There are almost none of the worst excesses of American architecture evident in New Orleans. Ranch houses, split-levels... all that yucky crap is practically unheard of in the city--largely due to the fact it appears no building--like road maintenance-- has gone on since 1910. We live in the American sector, which means Georgian and Victorian homes, Southern antebellum-style mansions, and a lot of fascinating oddities. Gardens, front and back; balconies.... and iron burglar bars over every window and door. Most all houses are two-storied, high ceilings, and share a wall with a neighbor. Some areas have a predominance of one-storied "shotgun" houses built for working class families at the turn-of-the-century, where one room leads directly into another--no hallway, no privacy.

    There's almost a different dialect of English here. Some key phrases and terms:
  • BEIGNET (ben-YAY)... An extremely light, flaky, hollow, rectangular doughnut covered with powdered sugar. Shawn says you can only get these at CAFE DU MONDE, though most stores sell beignet mix. Once you've eaten these, you will scoff at regular doughnuts.

  • CAFE DU MONDE... one of the Seven Wonders of the Modern World. Supposedly the oldest coffee shop in the world. Serves but two things: coffee & CHICORY; and beignets.

  • CARONDOLET, ESPLANADE, etc. Knowing a smattering of French can be a disadvantage here when speaking street names. Carondolet rhymes with "i wanna bet", Esplanade rhymes with "lemonade."

  • CAJUN... to do with the descendents of French Canadians (lived in Acadia hence 'cajun) expelled by the English long ago, now living in Southwest Louisiana. Lafayette is the capital of Cajun country, some two-hours drive to the west. New Orleans is not Cajun town, but there is still a Cajun influence, mostly catering to tourists. Cajun music is kind of like Appalachian honky-tonk with a smattering of blues and zydeco, usually sung in Cajun French with an accordion and a fiddle. Cajun French is a dialect of French, with its own vocabulary--almost like my former French teacher Billy Ray Schmit from Texas' rednecky "laysay fahr." (laissez faire)

  • CATHOLICS... If you don't like 'em, don't come to New Orleans.

  • CHICORY ...something in the coffee here. Kind of like chocolate, but less chocolatey. A root, actually. During either the Civil War or the Revolution or some other big bad war the bad guys tried to hurt Louisiana troops by cutting off their coffee shipments from going down the river. In order to survive, they took the coffee they had and mixed it with chicory with (to get more bang for the buck). After the war, everyone was used to the flavor and they preferred it that way.

    Of course, I highly suspect that this is a myth. It is sometimes called CREOLE coffee or "European-style" coffee.

  • CREOLE... a very misunderstood term, as it can simultaneously signify white, black, French, Spanish, Carribean, and a style of cooking. Not to be confused with CAJUN. Basically signifies people or things of a non-American descent, the "good-old days" before the nineteenth century when the yankee influence started invading. Creoles included French aristocrats, blacks escaping a slave revolution from Haiti, and generally any person from the era when French and Spanish influence was predominant. Long after New Orleans was Americanized, Creoles held on to the reins of the city's social and political power. White and black Creoles mingled more readily than Creoles and Americans. These days it is generally applied to architecture (as in "Creole cottage", a townhouse style you'll find in the French Quarter) or food, as in "Shrimp Creole" which I had yesterday. Can also mean "home-grown" as in "Creole tomatoes" or "creole okra."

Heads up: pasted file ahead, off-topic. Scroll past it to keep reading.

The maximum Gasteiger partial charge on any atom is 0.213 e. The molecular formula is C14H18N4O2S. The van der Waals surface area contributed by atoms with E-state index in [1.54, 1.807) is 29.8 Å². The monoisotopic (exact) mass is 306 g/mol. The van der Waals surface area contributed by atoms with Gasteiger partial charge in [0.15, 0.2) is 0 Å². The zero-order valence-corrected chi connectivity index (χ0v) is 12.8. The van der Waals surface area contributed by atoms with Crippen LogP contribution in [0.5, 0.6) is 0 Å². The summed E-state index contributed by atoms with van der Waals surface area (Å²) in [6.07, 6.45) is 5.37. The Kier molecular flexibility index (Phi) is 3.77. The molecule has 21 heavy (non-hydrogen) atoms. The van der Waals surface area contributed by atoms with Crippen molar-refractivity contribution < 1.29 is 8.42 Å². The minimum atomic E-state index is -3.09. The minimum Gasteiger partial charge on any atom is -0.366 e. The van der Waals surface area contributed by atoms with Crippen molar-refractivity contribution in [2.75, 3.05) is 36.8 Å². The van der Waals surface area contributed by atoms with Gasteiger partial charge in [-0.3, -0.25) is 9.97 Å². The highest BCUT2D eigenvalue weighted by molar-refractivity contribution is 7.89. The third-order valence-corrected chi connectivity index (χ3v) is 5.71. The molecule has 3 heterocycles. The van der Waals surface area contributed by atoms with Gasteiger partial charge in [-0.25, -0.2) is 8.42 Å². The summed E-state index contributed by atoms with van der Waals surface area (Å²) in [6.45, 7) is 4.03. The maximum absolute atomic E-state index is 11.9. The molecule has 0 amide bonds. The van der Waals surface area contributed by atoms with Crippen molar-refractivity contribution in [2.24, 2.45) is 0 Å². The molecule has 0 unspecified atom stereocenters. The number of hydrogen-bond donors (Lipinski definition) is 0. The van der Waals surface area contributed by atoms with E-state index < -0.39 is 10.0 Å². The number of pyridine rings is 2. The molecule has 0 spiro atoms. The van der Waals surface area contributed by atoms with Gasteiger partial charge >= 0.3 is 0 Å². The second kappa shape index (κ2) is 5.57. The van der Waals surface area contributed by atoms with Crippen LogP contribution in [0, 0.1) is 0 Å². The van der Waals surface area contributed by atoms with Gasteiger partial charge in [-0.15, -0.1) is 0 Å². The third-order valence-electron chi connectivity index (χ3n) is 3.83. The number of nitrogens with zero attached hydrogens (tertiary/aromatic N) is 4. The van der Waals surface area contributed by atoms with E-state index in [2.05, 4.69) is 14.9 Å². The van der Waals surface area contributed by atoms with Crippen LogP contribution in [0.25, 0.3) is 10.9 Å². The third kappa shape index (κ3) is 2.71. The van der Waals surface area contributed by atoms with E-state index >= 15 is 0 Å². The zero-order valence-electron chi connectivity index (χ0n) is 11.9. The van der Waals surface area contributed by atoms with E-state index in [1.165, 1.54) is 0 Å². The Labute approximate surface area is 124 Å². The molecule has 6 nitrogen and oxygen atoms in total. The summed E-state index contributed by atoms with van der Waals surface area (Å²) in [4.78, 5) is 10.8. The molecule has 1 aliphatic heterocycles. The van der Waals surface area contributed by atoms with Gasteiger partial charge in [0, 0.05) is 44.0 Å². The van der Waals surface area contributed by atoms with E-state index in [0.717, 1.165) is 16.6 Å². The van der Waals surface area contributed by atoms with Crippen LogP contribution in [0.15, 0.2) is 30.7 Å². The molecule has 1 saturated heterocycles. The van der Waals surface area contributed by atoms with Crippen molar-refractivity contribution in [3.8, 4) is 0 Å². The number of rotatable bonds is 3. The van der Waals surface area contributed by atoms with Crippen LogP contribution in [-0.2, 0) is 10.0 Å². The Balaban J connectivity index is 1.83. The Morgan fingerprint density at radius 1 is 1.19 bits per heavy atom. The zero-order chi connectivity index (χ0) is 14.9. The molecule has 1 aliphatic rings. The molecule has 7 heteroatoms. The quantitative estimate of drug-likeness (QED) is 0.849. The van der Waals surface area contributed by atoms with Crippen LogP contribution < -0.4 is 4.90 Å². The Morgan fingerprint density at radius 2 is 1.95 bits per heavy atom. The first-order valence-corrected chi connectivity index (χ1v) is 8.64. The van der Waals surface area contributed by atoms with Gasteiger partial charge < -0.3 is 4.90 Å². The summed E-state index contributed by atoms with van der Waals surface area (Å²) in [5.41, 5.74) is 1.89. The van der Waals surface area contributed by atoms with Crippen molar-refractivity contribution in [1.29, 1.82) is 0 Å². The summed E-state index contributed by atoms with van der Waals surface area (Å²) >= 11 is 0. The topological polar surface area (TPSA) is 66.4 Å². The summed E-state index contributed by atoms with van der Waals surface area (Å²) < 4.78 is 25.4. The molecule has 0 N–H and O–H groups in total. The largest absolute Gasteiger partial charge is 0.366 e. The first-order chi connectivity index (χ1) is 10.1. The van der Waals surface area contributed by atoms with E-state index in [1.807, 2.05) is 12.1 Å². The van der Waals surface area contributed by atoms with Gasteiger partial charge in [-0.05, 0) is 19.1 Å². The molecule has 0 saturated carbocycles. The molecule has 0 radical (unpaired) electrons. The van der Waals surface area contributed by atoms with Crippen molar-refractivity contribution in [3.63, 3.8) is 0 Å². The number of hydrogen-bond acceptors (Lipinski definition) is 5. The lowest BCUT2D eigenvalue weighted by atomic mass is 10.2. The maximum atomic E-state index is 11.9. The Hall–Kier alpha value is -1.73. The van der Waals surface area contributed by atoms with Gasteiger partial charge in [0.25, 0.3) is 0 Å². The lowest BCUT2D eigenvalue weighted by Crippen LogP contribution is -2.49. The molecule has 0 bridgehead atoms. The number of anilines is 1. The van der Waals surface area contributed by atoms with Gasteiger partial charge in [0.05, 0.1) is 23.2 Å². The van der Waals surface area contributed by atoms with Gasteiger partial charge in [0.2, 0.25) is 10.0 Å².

• DESIRE... there are no streetcars that run to that part of town anymore; but you can still catch "A Bus Named Desire."

  • DITKA... former Chicago Bears coach, now heads the Saints. A local celebrity, he somehow escapes blame for the fact the Saints have reached an all time low. A recent Burger King ad (many national corporations do ads specifically tuned to Louisiana sensibilities, or lack thereof) stars Mr. Ditka trying to do a New Orleans/Cajun accent, intentionally mispronouncing lagniappe as "lagnap".

  • DRESSED... What you say if you want your hamburger (or any sandwich) with lettuce, tomato, and mayonaisse, etc. "I'd like a cheeseburger with tomato and lettuce" will cause confusion. Ask for a "cheeseburger dressed, no mayo."

  • DRINKING. They've finally started implementing the 21-and-over rule so popular elsewhere, but you're still more likely to be carded for buying cigarettes. Nonetheless, drinking remains a very popular pastime here; in fact New Orleans was where the cocktail was invented! The first cocktail was the Sazerac, invented by a "pharmacist" who also invented bitters.

  • DRIVE-THROUGH DAIQUIRI STANDS... Only in New Orleans, home of the Daiquiri.

  • FRENCH QUARTER... nothing French about it except for the street names. The architecture is Spanish.* My cousin Matt calls it the Tourist Quarter... an apt moniker. Frat Quarter, or Fat Lout from Ohio Quarter would do just as well.